3 Questions Veterans Should Ask Themselves Before Sending a Resume

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(U.S. Air Force/Mauricio Campino)

I get it. You're about to leave the military (or have already left) and you want to secure that first job. So you send in a resume for every open position you see online. You've been cutting and pasting your resume so many times you wonder if it still makes sense, but you hope one of them will land on the desk of a recruiter who calls for an interview.

The problem with this approach is that you may have easily missed three important questions that need to be answered before you submit for a job and send your resume. If you miss these, the chances of your information getting the attention of the right person go from slim to none.

1. Have I met the minimum and preferred requirements?

In the posted job description, employers will list out the minimum skills, certifications and experience needed to be considered. They'll write it as, "Minimum 5 years of experience in the industry..." or "Must have attained the PMP certification..." and so on. This means that candidates who do not have that experience are at risk of being passed over. The employer will also post preferred requirements for the job. While not mandatory, these requirements give candidates who possess them an extra edge. Preferred requirements might look like, "Master's degree in finance preferable..." or "Previous experience in pharmaceutical sales is a plus!" and so on.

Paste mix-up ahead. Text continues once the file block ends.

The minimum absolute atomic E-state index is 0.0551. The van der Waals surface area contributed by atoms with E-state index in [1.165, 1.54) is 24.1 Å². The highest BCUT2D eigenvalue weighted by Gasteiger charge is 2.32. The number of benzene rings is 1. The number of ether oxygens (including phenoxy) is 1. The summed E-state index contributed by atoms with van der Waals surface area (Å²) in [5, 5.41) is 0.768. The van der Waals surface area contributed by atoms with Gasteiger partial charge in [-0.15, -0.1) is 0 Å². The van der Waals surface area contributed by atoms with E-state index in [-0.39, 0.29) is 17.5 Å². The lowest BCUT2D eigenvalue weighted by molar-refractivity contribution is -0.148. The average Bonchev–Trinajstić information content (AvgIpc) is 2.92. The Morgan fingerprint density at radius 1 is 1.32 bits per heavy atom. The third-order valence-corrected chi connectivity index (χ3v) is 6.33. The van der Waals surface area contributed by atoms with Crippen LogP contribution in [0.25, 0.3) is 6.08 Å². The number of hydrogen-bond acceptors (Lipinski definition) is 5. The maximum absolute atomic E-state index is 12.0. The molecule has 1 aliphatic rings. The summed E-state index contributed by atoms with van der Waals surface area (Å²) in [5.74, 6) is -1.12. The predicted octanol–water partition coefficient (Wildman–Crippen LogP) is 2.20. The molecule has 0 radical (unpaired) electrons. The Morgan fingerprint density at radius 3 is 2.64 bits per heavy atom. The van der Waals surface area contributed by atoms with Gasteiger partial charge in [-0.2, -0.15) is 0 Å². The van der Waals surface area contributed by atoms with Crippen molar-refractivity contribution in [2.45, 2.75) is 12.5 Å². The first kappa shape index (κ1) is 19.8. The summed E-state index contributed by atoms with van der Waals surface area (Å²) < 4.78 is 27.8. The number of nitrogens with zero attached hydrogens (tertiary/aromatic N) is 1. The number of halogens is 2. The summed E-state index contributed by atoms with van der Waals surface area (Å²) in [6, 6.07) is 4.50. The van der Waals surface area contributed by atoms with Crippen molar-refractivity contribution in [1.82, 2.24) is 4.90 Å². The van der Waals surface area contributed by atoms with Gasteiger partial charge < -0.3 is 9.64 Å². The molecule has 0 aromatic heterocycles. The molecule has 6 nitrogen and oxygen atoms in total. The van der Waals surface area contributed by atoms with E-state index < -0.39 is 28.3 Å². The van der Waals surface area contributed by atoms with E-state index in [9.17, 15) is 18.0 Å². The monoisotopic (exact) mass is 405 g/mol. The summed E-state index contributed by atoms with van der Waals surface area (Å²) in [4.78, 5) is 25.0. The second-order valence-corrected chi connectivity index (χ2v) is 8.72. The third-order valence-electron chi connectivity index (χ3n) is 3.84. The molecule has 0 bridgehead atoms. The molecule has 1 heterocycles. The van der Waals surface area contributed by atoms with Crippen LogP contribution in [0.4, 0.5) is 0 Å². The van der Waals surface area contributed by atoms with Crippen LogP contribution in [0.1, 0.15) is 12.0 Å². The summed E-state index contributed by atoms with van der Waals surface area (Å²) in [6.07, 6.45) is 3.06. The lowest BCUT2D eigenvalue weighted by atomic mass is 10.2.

Ensure your experience aligns with the minimum and preferred qualifications the employer seeks. If necessary, modify the language of your military experience to meet these requirements so they stand out.

2. Do I understand the business, goals, mission and culture of the company?

Beyond the requirements of the job, ensure you are clear about what the company does and why they care about their work. Whom do they serve? Why were they founded? What are they committed to fulfilling/selling/delivering? Why does that matter to them? Who are their competitors? The answers to these questions will enlighten you on the types of people who work there and the kinds of people they like to hire. You'll make sure your resume, online profiles and interview responses match up (where they authentically do) to what the company seeks. To get this information, you'll do informational interviews, online research and talk to people you know. Try to understand as best you can what motivates and drives the company and what they seek as a "cultural fit". Then, ensure your resume aligns in tone and passion to get their attention.

3. Did I customize my resume?

With an understanding of how you meet the requirements (minimum and preferred) and what the company's business, culture and goals are, it's important to tailor your resume to get their attention. Leave off things that are irrelevant to the job or the company, focus in on the specific requirements and achievements you've attained that they care about and use keywords to filter through online scanning software.

Companies care about keywords -- the terms, words and language that they'll search for. If they write "project coordinator" and your resume lists "logistician" you've missed the keywords. Use their language whenever possible to show alignment with the job requirements.

There are many other questions to consider as well, such as "Do I know someone who can network me into the company?," "Have I researched the teams I'd be working with?," "Who can I do an informational interview with in advance of sending in my information?" and so on. But the three listed are the most critical to assess before ever hitting “send” on the keyboard.

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